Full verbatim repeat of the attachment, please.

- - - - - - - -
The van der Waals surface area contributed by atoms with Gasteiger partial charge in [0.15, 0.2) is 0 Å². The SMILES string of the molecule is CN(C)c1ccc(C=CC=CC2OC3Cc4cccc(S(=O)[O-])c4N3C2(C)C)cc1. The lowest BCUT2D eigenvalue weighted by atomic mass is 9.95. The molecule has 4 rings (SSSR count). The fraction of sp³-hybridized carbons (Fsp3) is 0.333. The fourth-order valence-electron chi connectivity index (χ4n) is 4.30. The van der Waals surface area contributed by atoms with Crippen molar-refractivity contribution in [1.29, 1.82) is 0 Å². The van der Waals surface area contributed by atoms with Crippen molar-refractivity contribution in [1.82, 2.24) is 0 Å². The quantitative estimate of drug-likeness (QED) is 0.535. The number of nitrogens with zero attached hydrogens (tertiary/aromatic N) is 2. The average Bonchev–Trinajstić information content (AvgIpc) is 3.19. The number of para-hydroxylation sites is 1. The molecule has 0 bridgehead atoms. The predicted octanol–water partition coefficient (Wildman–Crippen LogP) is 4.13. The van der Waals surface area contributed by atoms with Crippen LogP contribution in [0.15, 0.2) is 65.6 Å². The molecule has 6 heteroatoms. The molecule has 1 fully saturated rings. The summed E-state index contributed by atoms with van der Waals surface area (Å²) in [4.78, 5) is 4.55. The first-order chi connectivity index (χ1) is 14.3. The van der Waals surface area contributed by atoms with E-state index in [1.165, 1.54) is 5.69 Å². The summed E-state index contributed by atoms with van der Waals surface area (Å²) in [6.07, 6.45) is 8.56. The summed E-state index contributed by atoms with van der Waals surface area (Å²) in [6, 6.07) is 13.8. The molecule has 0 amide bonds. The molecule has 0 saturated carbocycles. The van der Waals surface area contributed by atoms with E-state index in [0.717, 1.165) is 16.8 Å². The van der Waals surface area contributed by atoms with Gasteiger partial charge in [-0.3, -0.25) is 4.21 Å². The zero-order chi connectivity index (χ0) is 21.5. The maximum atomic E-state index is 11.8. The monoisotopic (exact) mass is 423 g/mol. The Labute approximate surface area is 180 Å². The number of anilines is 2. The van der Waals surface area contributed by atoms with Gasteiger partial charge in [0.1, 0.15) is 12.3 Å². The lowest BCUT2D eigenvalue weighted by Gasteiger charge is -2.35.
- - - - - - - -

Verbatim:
The van der Waals surface area contributed by atoms with Gasteiger partial charge in [0.15, 0.2) is 0 Å². The SMILES string of the molecule is CN(C)c1ccc(C=CC=CC2OC3Cc4cccc(S(=O)[O-])c4N3C2(C)C)cc1. The lowest BCUT2D eigenvalue weighted by atomic mass is 9.95. The molecule has 4 rings (SSSR count). The fraction of sp³-hybridized carbons (Fsp3) is 0.333. The fourth-order valence-electron chi connectivity index (χ4n) is 4.30. The van der Waals surface area contributed by atoms with Crippen molar-refractivity contribution in [1.29, 1.82) is 0 Å². The van der Waals surface area contributed by atoms with Crippen molar-refractivity contribution in [1.82, 2.24) is 0 Å². The quantitative estimate of drug-likeness (QED) is 0.535. The number of nitrogens with zero attached hydrogens (tertiary/aromatic N) is 2. The average Bonchev–Trinajstić information content (AvgIpc) is 3.19. The number of para-hydroxylation sites is 1. The molecule has 0 bridgehead atoms. The predicted octanol–water partition coefficient (Wildman–Crippen LogP) is 4.13. The van der Waals surface area contributed by atoms with Crippen LogP contribution in [0.15, 0.2) is 65.6 Å². The molecule has 6 heteroatoms. The molecule has 1 fully saturated rings. The summed E-state index contributed by atoms with van der Waals surface area (Å²) in [4.78, 5) is 4.55. The first-order chi connectivity index (χ1) is 14.3. The van der Waals surface area contributed by atoms with E-state index in [1.165, 1.54) is 5.69 Å². The summed E-state index contributed by atoms with van der Waals surface area (Å²) in [6.07, 6.45) is 8.56. The summed E-state index contributed by atoms with van der Waals surface area (Å²) in [6, 6.07) is 13.8. The molecule has 0 amide bonds. The molecule has 0 saturated carbocycles. The van der Waals surface area contributed by atoms with E-state index in [0.717, 1.165) is 16.8 Å². The van der Waals surface area contributed by atoms with Gasteiger partial charge in [-0.3, -0.25) is 4.21 Å². The zero-order chi connectivity index (χ0) is 21.5. The maximum atomic E-state index is 11.8. The monoisotopic (exact) mass is 423 g/mol. The Labute approximate surface area is 180 Å². The number of anilines is 2. The van der Waals surface area contributed by atoms with Gasteiger partial charge in [0.1, 0.15) is 12.3 Å². The lowest BCUT2D eigenvalue weighted by Gasteiger charge is -2.35.